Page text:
Merry Christmas, Guernsey – here’s several million bucks
The States of Guernsey have clearly been hanging their stockings on the wall and Father Christmas, in the guise of the US Department of Justice, has definitely come to call. In case you missed the news, the States of Guernsey will be sharing US$14.3 million of money recovered from two money laundering cases; one relating to Full Tilt Poker and the other relating to laundered drug money
Full Tilt Poker were regulated by the Alderney Gambling Control Commission. This case, which accounts for $12.77 million of that $14.3 million, saw Raymond Bitar and his accomplices use client money to pay out millions of dollars for company expenses and ‘whatever purposes Bitar directed’. The client money was not kept in segregated client accounts as those clients were promised. Raymond Bitar then tried to hide some of these proceeds of crime within accounts in Guernsey.
The balance of the $14.3 million was from proceeds of drug money, laundered through Guernsey by Paul Hinderlang and his associates
The Full Tilt Poker case has some similarities to the more recent Global Providence Case, which has seen the US indict the Providence Group’s CEO Antonio Buzaneli and COO Jose Ordonez Jr for their part in a $150 million fraud, £37 million of which was raised through Guernsey. The allegation here is that instead of investing the money in factoring, it was spread across a web of companies controlled by Buzaneli and his associates.
In case you find yourself despairing at how Guernsey appears to get itself embroiled in these money laundering cases, take heart in that in Guernsey it is all relatively small change. Look instead at the intriguing story of Reza Zarrab. His tale is allegedly one of $1 billion sanction busting trades, $4.5 million found in shoe boxes at the CEO of Halkbank’s house, and bribes to high ranking Turkish Government officials including $500,000 hidden in chocolate boxes no less. The Turkish President even gets mentioned as complicit in the scheme – which he strenuously denies.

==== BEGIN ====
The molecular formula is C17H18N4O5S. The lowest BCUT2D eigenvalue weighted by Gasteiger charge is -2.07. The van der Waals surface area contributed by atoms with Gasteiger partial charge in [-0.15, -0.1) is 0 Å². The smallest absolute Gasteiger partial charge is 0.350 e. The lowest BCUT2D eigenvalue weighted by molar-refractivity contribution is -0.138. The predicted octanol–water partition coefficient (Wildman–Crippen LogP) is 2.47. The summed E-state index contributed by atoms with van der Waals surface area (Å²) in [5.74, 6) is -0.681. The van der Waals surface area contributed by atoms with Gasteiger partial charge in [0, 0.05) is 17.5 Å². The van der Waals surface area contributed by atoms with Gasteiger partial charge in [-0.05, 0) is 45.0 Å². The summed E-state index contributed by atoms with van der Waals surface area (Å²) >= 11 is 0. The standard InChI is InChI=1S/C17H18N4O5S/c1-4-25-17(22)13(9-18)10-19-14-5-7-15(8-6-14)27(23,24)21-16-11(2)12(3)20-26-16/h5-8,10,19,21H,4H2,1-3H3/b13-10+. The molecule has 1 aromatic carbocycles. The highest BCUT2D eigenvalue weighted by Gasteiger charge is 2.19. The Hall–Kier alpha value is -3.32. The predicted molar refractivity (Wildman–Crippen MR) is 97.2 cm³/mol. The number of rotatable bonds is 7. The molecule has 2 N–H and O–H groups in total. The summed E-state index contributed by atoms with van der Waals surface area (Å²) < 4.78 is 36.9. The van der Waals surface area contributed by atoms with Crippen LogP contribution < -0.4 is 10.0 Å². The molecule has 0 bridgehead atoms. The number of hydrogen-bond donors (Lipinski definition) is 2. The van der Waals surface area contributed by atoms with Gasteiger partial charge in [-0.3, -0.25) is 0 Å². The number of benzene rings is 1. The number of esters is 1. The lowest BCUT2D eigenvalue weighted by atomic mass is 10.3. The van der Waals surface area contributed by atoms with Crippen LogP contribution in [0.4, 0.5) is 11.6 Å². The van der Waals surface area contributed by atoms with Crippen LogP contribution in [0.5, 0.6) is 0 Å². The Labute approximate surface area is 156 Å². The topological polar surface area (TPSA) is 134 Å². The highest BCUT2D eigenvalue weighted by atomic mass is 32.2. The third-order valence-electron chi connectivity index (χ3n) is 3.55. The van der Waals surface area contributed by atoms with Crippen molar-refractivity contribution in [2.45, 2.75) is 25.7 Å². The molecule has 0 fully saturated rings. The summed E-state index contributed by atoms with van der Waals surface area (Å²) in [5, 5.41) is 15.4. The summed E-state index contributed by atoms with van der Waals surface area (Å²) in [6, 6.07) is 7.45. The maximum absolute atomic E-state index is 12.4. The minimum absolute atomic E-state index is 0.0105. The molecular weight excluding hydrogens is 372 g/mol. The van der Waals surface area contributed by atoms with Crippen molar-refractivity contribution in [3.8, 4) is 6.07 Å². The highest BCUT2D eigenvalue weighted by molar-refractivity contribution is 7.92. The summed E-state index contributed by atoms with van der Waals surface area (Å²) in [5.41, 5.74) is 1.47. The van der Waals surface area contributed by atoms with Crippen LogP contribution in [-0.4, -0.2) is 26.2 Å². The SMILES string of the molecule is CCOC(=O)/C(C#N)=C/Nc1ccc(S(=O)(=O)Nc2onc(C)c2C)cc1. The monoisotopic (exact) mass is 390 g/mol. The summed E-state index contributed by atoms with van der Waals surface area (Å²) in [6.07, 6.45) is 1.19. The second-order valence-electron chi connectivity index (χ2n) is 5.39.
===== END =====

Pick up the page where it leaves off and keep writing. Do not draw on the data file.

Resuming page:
The sanctions busting part of this Christmas Story is reported as one of disguising Iranian oil money, which Iran was not allowed to access under international sanctions, as gold money – which at the time it could access. When gold subsequently was also sanctioned, payments were apparently disguised as allowing ‘humanitarian food shipments’, albeit with a distinct lack of food being shipped.
Although Guernsey is in no way implicated in the Zarrab story, we should take this as a pre-cautionary tale, because it so easily could have been. Let’s say that the CEO of Halkbank decided to invest his $4.5 million into a Guernsey Fund (after banking the cash of course). Would you have picked this up as allegedly being proceeds of bribery and corruption?
The common thread in all of these tales is one of money being used in ways it shouldn’t have been used, with millions being diverted from its proper purpose to meet the desires and whims of the people behind these schemes. How easy would it have been to pick up that the entity created to make humanitarian food shipments to Iran was paying for those shipments, but no food was actually delivered? Do you know the bigger story behind the relatively innocent transaction you are facilitating?
Having your staff properly trained to spot these matters is vitally important, as is knowing what to do once one gets concerned about suspicious activities – who should we tell and when? Active Group offers comprehensive staff training packages designed to cover these issues. Give your company its own Christmas present by getting your staff trained in the latest compliance processes and procedures.
And finally, on the subject of Christmas presents, what do you think the States should do with their multi-million windfall mentioned at the top of this article? Here are some suggestions:
Answers on a Christmas card please….